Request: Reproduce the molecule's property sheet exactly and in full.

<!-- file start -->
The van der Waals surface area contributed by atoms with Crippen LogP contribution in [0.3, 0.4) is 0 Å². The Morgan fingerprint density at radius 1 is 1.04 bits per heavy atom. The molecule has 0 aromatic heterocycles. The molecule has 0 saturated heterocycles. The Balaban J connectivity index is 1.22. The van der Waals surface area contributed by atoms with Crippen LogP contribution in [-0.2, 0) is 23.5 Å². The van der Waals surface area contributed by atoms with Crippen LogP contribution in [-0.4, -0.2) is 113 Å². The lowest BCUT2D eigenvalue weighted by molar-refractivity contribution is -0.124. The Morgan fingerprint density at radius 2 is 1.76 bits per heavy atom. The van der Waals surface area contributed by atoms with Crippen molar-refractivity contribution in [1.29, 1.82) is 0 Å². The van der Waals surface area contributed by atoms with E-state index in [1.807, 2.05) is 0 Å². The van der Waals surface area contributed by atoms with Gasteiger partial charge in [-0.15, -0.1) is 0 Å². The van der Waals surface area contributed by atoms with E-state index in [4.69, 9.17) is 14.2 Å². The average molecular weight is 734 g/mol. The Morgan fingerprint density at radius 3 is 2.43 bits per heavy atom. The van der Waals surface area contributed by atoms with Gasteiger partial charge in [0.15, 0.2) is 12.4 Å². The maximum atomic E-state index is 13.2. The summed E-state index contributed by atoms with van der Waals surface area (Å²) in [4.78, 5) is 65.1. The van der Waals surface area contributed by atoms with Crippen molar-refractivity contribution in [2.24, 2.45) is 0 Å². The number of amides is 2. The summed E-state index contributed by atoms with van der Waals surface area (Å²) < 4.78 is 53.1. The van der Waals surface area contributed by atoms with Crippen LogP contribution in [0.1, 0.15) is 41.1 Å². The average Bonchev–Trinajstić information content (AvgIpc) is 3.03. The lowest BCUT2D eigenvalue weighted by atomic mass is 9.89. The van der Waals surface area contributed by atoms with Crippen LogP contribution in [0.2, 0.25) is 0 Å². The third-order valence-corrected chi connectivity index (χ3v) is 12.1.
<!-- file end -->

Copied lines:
The van der Waals surface area contributed by atoms with Crippen LogP contribution in [0.3, 0.4) is 0 Å². The Morgan fingerprint density at radius 1 is 1.04 bits per heavy atom. The molecule has 0 aromatic heterocycles. The molecule has 0 saturated heterocycles. The Balaban J connectivity index is 1.22. The van der Waals surface area contributed by atoms with Crippen LogP contribution in [-0.2, 0) is 23.5 Å². The van der Waals surface area contributed by atoms with Crippen LogP contribution in [-0.4, -0.2) is 113 Å². The lowest BCUT2D eigenvalue weighted by molar-refractivity contribution is -0.124. The Morgan fingerprint density at radius 2 is 1.76 bits per heavy atom. The van der Waals surface area contributed by atoms with Crippen molar-refractivity contribution in [1.29, 1.82) is 0 Å². The van der Waals surface area contributed by atoms with E-state index in [1.807, 2.05) is 0 Å². The van der Waals surface area contributed by atoms with Gasteiger partial charge in [-0.15, -0.1) is 0 Å². The van der Waals surface area contributed by atoms with E-state index in [4.69, 9.17) is 14.2 Å². The average molecular weight is 734 g/mol. The Morgan fingerprint density at radius 3 is 2.43 bits per heavy atom. The van der Waals surface area contributed by atoms with Gasteiger partial charge in [0.15, 0.2) is 12.4 Å². The maximum atomic E-state index is 13.2. The summed E-state index contributed by atoms with van der Waals surface area (Å²) in [4.78, 5) is 65.1. The van der Waals surface area contributed by atoms with Crippen molar-refractivity contribution in [2.24, 2.45) is 0 Å². The number of amides is 2. The summed E-state index contributed by atoms with van der Waals surface area (Å²) < 4.78 is 53.1. The van der Waals surface area contributed by atoms with Crippen LogP contribution in [0.1, 0.15) is 41.1 Å². The average Bonchev–Trinajstić information content (AvgIpc) is 3.03. The lowest BCUT2D eigenvalue weighted by atomic mass is 9.89. The van der Waals surface area contributed by atoms with Crippen LogP contribution in [0.2, 0.25) is 0 Å². The third-order valence-corrected chi connectivity index (χ3v) is 12.1.